Cornfield, Michael. "The Internet and Democratic Participation." National Civic Review, Fall 2000 v89 i3 p235.
Keywords: democracy, participation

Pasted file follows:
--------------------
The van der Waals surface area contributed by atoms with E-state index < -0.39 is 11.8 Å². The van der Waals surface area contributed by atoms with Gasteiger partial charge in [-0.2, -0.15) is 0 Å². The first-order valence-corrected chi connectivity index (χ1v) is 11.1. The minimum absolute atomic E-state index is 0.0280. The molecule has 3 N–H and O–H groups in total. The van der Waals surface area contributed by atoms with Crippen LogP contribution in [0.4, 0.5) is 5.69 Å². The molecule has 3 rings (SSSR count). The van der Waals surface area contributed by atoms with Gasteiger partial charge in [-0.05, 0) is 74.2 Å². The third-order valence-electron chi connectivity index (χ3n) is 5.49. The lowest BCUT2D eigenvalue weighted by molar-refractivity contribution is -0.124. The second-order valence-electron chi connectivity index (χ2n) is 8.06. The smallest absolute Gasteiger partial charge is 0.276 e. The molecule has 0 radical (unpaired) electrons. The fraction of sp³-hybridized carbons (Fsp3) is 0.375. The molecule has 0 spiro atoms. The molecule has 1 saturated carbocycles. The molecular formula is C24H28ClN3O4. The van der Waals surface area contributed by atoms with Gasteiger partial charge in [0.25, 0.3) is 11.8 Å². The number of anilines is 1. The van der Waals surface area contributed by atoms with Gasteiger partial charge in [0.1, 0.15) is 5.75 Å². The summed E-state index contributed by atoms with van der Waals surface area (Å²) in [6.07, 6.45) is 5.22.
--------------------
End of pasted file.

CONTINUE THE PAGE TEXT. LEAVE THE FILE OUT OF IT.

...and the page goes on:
This article examines what on-line public affairs initiatives promise for democracy. To assess just how on-line initiatives are affecting democracy, the author claims that we must expand the current methods of analyzing democracy. He suggests that we look beyond the obvious benefits of the Internet to other indicators of democratic participation – qualitative and quantitative. We must look beyond the Internets ability to enhance participation; we must try to assess in what ways using the Internet can enhance participation. A few examples: the Internet allows the citizenry to use a deliberative pace when evaluating information. Deliberation is a prime democratic value. The Internet can be used as a vehicle to transform emotions into public action. Because the Internet enables the collection and processing of data in ways unheard of or impractical before, theorists of democracy and communications can study the Internets impact empirically by examining dialogue between people across space and time. The author ends by claiming that one of the most important things we can do, as a democracy, is to advocate discourse research, which focuses on the Internet.